2012 In Review: Time Was On Navy's Side

The Navy football team flourished for many reasons last season. One subtle and overlooked key to the Midshipmen's marvelous year was that Navy made time of possession count for something.


Let's get this point on the record and out of the way: Time of possession IS an overrated statistic in football. The proliferation of high-scoring pass-first offenses in college football has greatly diminished the centrality and primacy of "TOP" as an indicator of superiority. However, diminishment is NOT the same as elimination. There are still times when time of possession matters, and in the world of service-academy football, it stands to reason that ball control remains an important priority for Ken Niumatalolo… and Troy Calhoun… and Rich Ellerson. Triple-option teams want to drain that clock in Chinese water torture fashion – drip, drip, drip – and slowly drive a defense insane. When facing big-boy competition, the service academies need their offensive systems to compensate for a comparative lack of heft and depth in the trenches. Keeping a formidable opposing offense off the field remains important. In conferences such as the Big 12 and the Pac-12, the number and quality of possessions matter more than the length of each individual possession. For the academies, the old ways and metrics still count… at least to an extent not matched in much of major college football.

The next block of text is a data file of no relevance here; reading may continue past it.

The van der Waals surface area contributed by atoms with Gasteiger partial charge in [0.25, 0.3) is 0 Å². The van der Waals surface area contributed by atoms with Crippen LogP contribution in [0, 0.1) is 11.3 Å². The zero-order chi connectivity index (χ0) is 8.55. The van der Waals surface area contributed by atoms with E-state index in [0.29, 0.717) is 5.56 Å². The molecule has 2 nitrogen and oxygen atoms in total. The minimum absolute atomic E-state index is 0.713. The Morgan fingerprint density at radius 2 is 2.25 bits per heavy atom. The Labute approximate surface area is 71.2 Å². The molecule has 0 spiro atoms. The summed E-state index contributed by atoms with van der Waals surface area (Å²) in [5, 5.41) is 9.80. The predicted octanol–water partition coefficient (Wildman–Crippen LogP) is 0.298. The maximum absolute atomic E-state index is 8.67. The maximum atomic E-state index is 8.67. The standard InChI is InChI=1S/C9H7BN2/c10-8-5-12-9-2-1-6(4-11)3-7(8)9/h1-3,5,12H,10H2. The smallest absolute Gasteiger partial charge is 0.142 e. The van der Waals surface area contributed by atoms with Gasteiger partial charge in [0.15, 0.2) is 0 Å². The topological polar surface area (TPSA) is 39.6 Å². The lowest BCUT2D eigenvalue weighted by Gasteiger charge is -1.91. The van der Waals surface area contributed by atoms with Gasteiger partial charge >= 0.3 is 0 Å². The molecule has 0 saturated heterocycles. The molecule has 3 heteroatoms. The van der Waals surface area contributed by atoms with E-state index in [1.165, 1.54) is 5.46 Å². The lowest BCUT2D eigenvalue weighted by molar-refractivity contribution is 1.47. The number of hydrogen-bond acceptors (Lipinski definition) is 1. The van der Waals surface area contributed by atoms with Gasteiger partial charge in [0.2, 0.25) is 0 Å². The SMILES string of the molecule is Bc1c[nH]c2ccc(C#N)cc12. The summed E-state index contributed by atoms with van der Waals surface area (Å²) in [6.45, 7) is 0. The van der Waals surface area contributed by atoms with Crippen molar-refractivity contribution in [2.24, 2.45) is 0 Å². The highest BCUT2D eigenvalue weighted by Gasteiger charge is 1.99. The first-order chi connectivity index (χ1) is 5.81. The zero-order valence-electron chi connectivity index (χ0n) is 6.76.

In 2012, then, Navy was by far the service-academy team that did something useful with time of possession. The Midshipmen: A) gained more "TOP" advantages than Air Force and Army did; and B) turned those advantages into victories.

Navy won the time-of-possession battle in 8 of 12 FBS games last season. Army won that same battle in 7 of 11 games. Air Force struggled here, winning "TOP" only 4 times in 12 outings. Navy went 6-2 in the eight games in which it controlled the ball longer than its opponent. Army went 2-5 in the seven games in which it gained a time-of-possession edge. Air Force went 2-2 in the four games in which it kept the ball more than its adversary. From every conceivable angle, Navy did a better job than the other two (FBS) service academies in terms of maintaining possession of the pigskin… and turning that reality into positive scoreboard outcomes.

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